Though Danes, Hiddleston, and Dillane do admirable work to elevate their characters’ thorny entanglements, it’s other characters on the relative periphery that show how “The Essex Serpent” spotlight often feels misplaced. As Cora’s employee and companion Martha, Haley Squires is the perpetual spark that keeps the show from being an extended study in repression. Each of Martha’s threads here, whether as someone agitating for social progress or navigating the hazy line between friendship and affection, are key parts of what “The Essex Serpent” is spelling out. But rather than pursue those lines fully, the show often treats Martha’s interests as side efforts, curiosities flitting around the main question of what will happen to Cora and the others that she loves.
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That glint of scientific curiosity that leads Cora to Aldwinter is also reflected in Luke’s efforts in the medical field. Along with his surgical lieutenant Dr. George Spencer (Jamael Westman) — another of the show’s more underserved individuals, given six full episodes’ worth of space to work with — Luke’s pursuit of operational advancement sets up the perfect point of contrast between him and those in the town that he too eventually visits. “The Essex Serpent” puts in opposition a man of God and a man striving for new life-saving techniques. That the show feels content to draw those comparisons and largely leave them there points to “The Essex Serpent” as more a collection of ideas than ones that feel fully explored.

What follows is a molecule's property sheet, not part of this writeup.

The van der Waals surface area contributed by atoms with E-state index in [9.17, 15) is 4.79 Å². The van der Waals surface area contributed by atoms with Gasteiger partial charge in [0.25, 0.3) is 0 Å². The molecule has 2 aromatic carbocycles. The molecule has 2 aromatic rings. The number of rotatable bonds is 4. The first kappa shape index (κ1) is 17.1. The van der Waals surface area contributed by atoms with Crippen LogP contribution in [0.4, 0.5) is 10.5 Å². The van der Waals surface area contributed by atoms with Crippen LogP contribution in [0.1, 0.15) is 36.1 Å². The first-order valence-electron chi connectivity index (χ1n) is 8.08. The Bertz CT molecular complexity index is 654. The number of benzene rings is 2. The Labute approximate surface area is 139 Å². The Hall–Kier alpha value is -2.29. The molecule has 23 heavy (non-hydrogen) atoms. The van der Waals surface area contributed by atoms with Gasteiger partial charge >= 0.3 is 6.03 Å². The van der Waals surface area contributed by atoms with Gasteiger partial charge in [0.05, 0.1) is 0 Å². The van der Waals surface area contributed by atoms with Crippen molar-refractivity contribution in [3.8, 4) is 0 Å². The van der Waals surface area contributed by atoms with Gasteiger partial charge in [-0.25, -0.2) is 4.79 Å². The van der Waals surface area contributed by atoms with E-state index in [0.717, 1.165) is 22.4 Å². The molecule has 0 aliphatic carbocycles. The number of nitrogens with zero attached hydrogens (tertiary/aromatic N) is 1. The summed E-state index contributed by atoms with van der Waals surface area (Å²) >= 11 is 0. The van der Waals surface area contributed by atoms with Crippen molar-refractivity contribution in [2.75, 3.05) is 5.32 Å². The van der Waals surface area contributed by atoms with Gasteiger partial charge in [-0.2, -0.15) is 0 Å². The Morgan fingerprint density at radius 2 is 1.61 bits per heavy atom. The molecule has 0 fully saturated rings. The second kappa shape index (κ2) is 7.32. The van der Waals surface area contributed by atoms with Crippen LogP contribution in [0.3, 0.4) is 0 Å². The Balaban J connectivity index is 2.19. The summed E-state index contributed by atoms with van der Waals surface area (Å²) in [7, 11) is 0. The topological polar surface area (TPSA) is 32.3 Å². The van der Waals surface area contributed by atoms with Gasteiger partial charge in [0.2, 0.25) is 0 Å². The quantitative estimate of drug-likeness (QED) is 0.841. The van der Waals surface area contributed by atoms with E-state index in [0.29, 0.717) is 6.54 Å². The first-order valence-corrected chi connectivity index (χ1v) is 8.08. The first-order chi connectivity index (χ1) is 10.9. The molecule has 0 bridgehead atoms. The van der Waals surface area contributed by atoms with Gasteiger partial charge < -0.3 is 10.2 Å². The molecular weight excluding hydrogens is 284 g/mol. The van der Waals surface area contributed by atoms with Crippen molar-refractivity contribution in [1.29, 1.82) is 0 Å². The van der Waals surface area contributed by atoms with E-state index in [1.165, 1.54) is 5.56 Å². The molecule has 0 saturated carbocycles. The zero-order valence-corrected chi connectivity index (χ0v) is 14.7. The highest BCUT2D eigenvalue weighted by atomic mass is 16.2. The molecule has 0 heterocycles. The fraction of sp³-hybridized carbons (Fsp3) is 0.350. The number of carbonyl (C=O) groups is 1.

Ultimately, putting the word “serpent” in a title isn’t something done idly. Amidst the swirling ideas of trust and class and family and pain, it’s temptation that almost has to emerge by necessity. Series writer Anna Symon finds a more muted way into matters of lust, juggling everyone’s affections in a way that sidesteps some expectations, however slightly. To the extent that any of these characters have feelings that they can safely express, some of the best moments of these six episodes manage to find different forms of intimacy that transform strangers into lovesick beings almost as elusive as the sea monster some of them are hellbent on tracking down.
All of this plays out against a rich sense of place and time. Barnard’s instincts about how close to orient the audience in relation to whatever is going on does give these expansive exteriors the room to breathe. Through Cora’s eyes, it’s possible to see what it is about this area that draws her, beyond the dashing man of the cloth and the scientific breakthroughs potentially paddling just off shore. (Barnard also includes some underwater camerawork to underline the idea that no one is ever in full control of their own story here.) Yet, despite all it evokes, “The Essex Serpent” tells a story where faith rarely manifests in ways other than preachers shouting about sin and love is rarely felt without being laid bare in plain terms. Regardless of what it is that Cora is destined to find out in the water, it’s hard not to want a little more from this show than what’s floating on the surface.
The first two episodes of “The Essex Serpent” are now available to stream on Apple TV+. Additional episodes will be released each Friday.